The slowness of Juolevi’s development is certainly frustrating and hard to understand what has caused it but this kid is going to be an awfully good player once he gets it together. Him being a bit behind on his training this fall is understandable given the surgery he had.

      He has size, speed, poise and great vision. He is a slick puck mover and does a great job getting point shots through to the net. The clips I’ve seen of him in Utica show a fabulous ability to draw in defenders and quickly move the puck to the open side.

      I won’t say there weren’t better picks but I’m not sure there were. Glad the Canucks didn’t pick Tkachuk. I don’t want him in the league never mind on the Canucks. Sergachev or Keller would have been great picks and are certainly ahead of Juolevi in their development but I think he will be fine and has the potential to surpass both those players.

    • To say that the league is all about puck moving defencemen is an incomplete narrative. You need defensive defencemen too. Who else is going to shelter guys like Sergechev? A balanced team needs guys like Hjalmarsson, Manson or Tanev. Also note that those guys also took a few years before they became regulars, let alone anchors for bluelines.

  • Good job Jeremy, this article is well received.

    Is picking future success an art or a science, I wonder. I want all of our prospects to succeed, with lots of hope and wishful thinking going with that. I think this is where “disappointment “comes from. Take the case of Juolevi. Fans want him to make it so bad that expectation is high and tolerance for anything less is low.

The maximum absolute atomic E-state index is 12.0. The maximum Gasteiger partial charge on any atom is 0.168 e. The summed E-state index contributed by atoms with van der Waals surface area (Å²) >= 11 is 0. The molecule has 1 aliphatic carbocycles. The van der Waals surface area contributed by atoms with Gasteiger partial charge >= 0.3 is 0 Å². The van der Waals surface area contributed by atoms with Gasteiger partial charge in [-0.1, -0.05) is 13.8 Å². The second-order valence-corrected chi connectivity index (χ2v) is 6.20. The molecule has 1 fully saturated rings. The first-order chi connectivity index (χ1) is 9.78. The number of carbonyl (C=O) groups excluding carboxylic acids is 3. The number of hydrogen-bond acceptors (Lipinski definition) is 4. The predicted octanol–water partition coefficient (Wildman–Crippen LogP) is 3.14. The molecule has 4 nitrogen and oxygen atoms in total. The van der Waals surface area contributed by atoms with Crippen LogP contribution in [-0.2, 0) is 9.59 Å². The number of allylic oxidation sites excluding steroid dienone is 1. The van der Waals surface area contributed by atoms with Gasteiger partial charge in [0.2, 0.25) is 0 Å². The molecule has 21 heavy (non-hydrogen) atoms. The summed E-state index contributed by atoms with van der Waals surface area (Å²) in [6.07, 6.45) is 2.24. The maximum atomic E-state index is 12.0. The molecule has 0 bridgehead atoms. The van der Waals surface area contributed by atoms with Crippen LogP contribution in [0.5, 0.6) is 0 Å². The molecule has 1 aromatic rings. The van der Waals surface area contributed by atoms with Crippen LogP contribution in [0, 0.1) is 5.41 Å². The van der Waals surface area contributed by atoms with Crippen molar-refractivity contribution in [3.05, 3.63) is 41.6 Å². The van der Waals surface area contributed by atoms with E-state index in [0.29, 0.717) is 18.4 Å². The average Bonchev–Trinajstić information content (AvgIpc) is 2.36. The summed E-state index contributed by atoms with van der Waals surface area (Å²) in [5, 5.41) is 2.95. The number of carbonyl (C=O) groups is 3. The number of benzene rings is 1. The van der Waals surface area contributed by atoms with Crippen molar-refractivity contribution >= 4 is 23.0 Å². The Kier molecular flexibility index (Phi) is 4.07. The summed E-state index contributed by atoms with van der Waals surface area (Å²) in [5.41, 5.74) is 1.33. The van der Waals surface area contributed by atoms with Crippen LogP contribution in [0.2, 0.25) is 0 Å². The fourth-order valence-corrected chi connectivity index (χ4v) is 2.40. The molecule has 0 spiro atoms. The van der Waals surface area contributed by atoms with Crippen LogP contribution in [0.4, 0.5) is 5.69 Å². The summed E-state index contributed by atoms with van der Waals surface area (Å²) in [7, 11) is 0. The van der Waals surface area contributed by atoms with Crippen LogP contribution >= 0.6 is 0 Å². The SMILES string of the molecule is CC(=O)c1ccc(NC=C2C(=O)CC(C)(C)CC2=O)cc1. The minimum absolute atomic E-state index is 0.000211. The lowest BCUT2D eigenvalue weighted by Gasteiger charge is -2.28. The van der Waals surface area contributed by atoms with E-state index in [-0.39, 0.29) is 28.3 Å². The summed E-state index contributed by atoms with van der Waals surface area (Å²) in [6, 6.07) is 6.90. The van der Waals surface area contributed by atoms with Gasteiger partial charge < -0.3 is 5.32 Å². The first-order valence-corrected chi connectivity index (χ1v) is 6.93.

Also, I pretty much agree with your assessment.

    • Benning has to take some criticism for it. For the longest time, he said there was no top pairing defenceman in the draft and suddenly changed his stance shortly before the draft. He said there was on defenceman who was clearly better than the others and had top pairing potential. (I’m trying to find the quotes to support it, hard to find). Benning took Juolevi a few spots ahead of Tkachuk on that basis so we’d hope that Juolevi meets that. I was disappointed that Tkachuk wasn’t drafted but I hope that Juolevi becomes a solid Top 4 all-round defender who can handle top pairing duties when needed (because Hughes is clearly going to be our top pairing LHD).

      • jaybird43

        Yes, Benning said something like that I remember. He equivocated somewhat, as but did say something like there was one guy they liked. Given they drafted the first defenceman of the draft, it obviously was Juolevi he was talking about.

        JD and others, though, are selectively recalling draft prognosticators, as Joulevi was the second-highest defenceman selection of the NHL Central Scouting report (Jabok CHychurn, projected as 4th [one above Joulevi] but he wasn’t drafted until 16th), so it’s not like Benning made an obvious fumble of the pick. Hindsight is only allowed … well, it’s not allowed.


    Only thing missing from Juolevi was the back surgery he had over the summer. No doubt that short prep for camp was to blame for so so camp. I honestly see more upside, like in Finland, logging more ice time in all situations in Utica than watching MDZ and Guddy.
    He is a young kid with a long career ahead. Best he is prepared for when the Canucks are playoff quality.


    Only thing missing from Juolevi was the back surgery he had over the summer. No doubt that short prep for camp was to blame for so so camp. I honestly see more upside, like in Finland, logging more ice time in all situations in Utica than watching MDZ and Guddy.
    He is a young kid with a long career ahead.

  • Fred-65